Their acrimonious divorce in 1949 had left Bea feeling she needed the help of a psychiatrist. But when she went to Lasater with her story, his response was to go running to the FBI in Seattle.
According to a memo they sent to FBI Director J Edgar Hoover on January 12, 1950, and copied to the San Francisco and San Juan field offices, Lasater told them that Bea had “furnished information to him” that my father had been “a prominent participator in communist party activities in Puerto Rico” and that her divorce from him “resulted in part” from her objection to his political sympathies. The memo concludes by asking Hoover for instructions on whether or not Bea should be interviewed and suggesting that, if an interview did go ahead, she should “not be apprised of the assistance given by Dr Lasater”.
It’s hard to overstate how precarious my father’s position was at this point. The witch-hunt was going full tilt: 11 leading US communists had been convicted three months earlier and sentenced to jail terms of three to five years; the Hollywood 10 were in the final stages of an unsuccessful appeal against their convictions for ‘contempt of Congress’; behind the scenes, the FBI was preparing Smith Act prosecutions against ‘second tier’ communists; and that year would see the singer, Paul Robeson, stripped of his passport.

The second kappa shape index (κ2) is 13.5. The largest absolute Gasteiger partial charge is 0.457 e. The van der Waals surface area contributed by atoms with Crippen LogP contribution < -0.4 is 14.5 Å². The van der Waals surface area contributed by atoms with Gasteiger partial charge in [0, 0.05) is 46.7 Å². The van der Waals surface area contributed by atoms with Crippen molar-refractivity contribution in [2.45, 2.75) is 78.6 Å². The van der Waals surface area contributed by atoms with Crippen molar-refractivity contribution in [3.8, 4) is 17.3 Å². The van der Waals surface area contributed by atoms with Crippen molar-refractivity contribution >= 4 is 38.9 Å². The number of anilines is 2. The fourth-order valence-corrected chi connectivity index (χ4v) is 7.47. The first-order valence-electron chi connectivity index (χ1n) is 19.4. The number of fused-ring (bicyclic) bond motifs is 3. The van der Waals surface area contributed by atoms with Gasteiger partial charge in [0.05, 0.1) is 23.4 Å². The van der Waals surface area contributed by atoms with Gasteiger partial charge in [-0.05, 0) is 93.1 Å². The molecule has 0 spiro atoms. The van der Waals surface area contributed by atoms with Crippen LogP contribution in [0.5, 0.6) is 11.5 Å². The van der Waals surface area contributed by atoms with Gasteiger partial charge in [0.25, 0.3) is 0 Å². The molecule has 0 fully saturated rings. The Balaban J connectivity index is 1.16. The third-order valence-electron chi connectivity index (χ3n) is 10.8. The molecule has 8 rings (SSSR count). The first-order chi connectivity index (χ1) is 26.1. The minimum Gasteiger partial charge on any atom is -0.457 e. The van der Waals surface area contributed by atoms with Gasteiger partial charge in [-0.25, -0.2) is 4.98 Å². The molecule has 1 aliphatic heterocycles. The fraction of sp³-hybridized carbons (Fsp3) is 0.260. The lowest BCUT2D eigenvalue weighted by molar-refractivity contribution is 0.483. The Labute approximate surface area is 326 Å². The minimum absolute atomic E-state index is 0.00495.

On February 9, 1950, a little-known senator from Minnesota jumped on the witch-hunt wagon. In a Lincoln Day speech, Joseph McCarthy nailed his name to the hysteria by claiming that the State Department was “thoroughly infested with communists” and calling for “a moral uprising” until “the whole sorry mess of twisted warped thinkers are swept from the national scene”.
Amidst this hysteria, Lasater’s tip-off triggered an FBI decision to mount a new investigation into my father involving a ‘look-out’ notice in case he returned to the country, tapping the long-distance calls of his Berkeley family, contacting a ‘reliable source’ at the University of California for information on his student activities and re-visiting the 15 reports produced on my father since 1945 by 10 different special agents across four field offices.